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Nidesh Lawtoo: Shared Voices: Nancy-Lacoue’s Mimetic Methexis
Shared Voices: Nancy-Lacoue’s Mimetic Methexis
(p. 289 – 308)

Nidesh Lawtoo

Shared Voices: Nancy-Lacoue’s Mimetic Methexis

PDF, 20 pages

What’s in a voice? And if the echoes a voice generates are neither singular nor plural but singular plural, what shared voices are at play in Jean-Luc Nancy’s untimely reflections on the affective participation, or methexis, animating the agonistic confrontation between philosophy and literature? As Nancy made clear in one of his last interviews: “methexis…is intrinsic to the mimetic rapport” (Nancy and Lawtoo, 2021). In order to continue the dialogue from the affective perspective of a philosophical-literary life in common, this chapter considers the relation of methexis that ties Nancy’s reflections on “shared voices” [partage des voix] (Nancy 1982) to Philippe Lacoue-Labarthe’s account of a “mimesis without model” (Lacoue-Labarthe 1989) that generates echoes of the subject. Plato’s rhapsodic dialogue, Ion, sets the stage to hear Nancy-Lacoue’s shared voices affirming a mimetic methexis that was once constitutive of the art of interpretation and is now informing the re-turn to a literary-philosophical conception of homo mimeticus.

  • ethics
  • community
  • deconstruction
  • post-structuralism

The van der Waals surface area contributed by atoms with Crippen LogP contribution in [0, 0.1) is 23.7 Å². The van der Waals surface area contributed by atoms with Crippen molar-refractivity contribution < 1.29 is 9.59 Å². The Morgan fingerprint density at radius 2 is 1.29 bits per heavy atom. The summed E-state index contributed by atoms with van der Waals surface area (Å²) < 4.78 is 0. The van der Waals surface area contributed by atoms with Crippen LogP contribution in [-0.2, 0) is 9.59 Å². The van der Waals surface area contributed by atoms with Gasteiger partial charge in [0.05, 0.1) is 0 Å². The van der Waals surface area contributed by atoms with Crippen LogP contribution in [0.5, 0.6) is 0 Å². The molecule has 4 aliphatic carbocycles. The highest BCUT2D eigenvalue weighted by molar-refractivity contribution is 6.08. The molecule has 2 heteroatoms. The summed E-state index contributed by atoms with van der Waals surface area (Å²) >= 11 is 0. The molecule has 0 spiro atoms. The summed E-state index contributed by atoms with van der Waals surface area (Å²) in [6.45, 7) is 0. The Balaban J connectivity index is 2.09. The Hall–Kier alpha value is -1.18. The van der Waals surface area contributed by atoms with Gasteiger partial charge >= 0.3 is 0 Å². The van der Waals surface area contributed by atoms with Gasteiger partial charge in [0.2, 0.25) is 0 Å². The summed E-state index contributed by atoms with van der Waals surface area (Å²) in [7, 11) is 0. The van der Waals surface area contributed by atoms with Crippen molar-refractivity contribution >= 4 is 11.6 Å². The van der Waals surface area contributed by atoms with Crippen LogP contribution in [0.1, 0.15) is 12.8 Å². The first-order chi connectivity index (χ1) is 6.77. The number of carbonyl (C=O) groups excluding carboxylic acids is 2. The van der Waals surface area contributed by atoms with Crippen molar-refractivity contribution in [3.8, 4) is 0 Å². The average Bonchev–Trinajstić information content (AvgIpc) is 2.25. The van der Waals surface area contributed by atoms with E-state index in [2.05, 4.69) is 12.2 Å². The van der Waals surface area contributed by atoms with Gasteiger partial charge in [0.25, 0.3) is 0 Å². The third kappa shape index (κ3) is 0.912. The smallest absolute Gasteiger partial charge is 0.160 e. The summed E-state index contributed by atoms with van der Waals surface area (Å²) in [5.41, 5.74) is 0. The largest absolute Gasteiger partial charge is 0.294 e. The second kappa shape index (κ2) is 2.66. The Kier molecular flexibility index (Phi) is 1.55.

• democracy

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Nidesh Lawtoo

Nidesh Lawtoo teaches philosophy and literature at KU Leuven where he leads the ERC project, Homo Mimeticus. His work revisits the aesthetic, philosophical, and political implications of mimesis. Lawtoo is the editor of Conrad’s Heart of Darkness and Contemporary Thought: Revisiting the Horror with Lacoue-Labarthe (2012), and the author of The Phantom of the Ego: Modernism and the Mimetic Unconscious (2013), Conrad’s Shadow: Catastrophe, Mimesis, Theory (2016) and (New) Fascism: Contagion, Community, Myth (2019). His next books are a diptych on Violence and the Unconscious, vols., I, II (2023) and a volume that sets new foundations for mimetic studies titled, Homo Mimeticus: A New Theory of Imitation (2022). He also conducted an interview with Nancy, titled “Mimesis: A Singular Plural Concept” CounterText 8.1 (2022).
Susanna Lindberg (ed.), Artemy Magun (ed.), ...: Thinking With—Jean-Luc Nancy

With this book, we would like to resume the passionate conversation that Jean-Luc Nancy was engaged in throughout his life, with philosophers and artists from all over the world. Now that he has passed away, it is not enough for us to simply reflect on his work: we would like to stay true to the stance to which his thought invites us, in a pluralistic and communal way. Jean-Luc Nancy takes up the old philosophical question of truth as a praxis of a with — understanding truth without any given measure or comparison as an articulation of a with. It is a thinking responsible for the world from within the world, a language that seeks to respond to the ongoing mutation of our civilization.

 

With contributions by Jean-Christophe Bailly, Rodolphe Burger, Marcia Sá Calvacante Schuback, Marcus Coelen, Alexander García Düttmann, Juan-Manuel Garrido, Martta Heikkilä, Erich Hörl, Valentin Husson, Sandrine Israel-Jost, Ian James, Apostolos Lampropoulos, Nidesh Lawtoo, Jérôme Lèbre, Susanna Lindberg, Michael Marder, Artemy Magun, Boyan Manchev, Dieter Mersch, Hélène Nancy, Jean-Luc Nancy, Aïcha Liviana Messina, Ginette Michaud, Helen Petrovsky, Jacob Rogozinski, Philipp Stoellger, Peter Szendy, Georgios Tsagdis, Marita Tatari, Gert-Jan van der Heiden, Aukje van Rooden.

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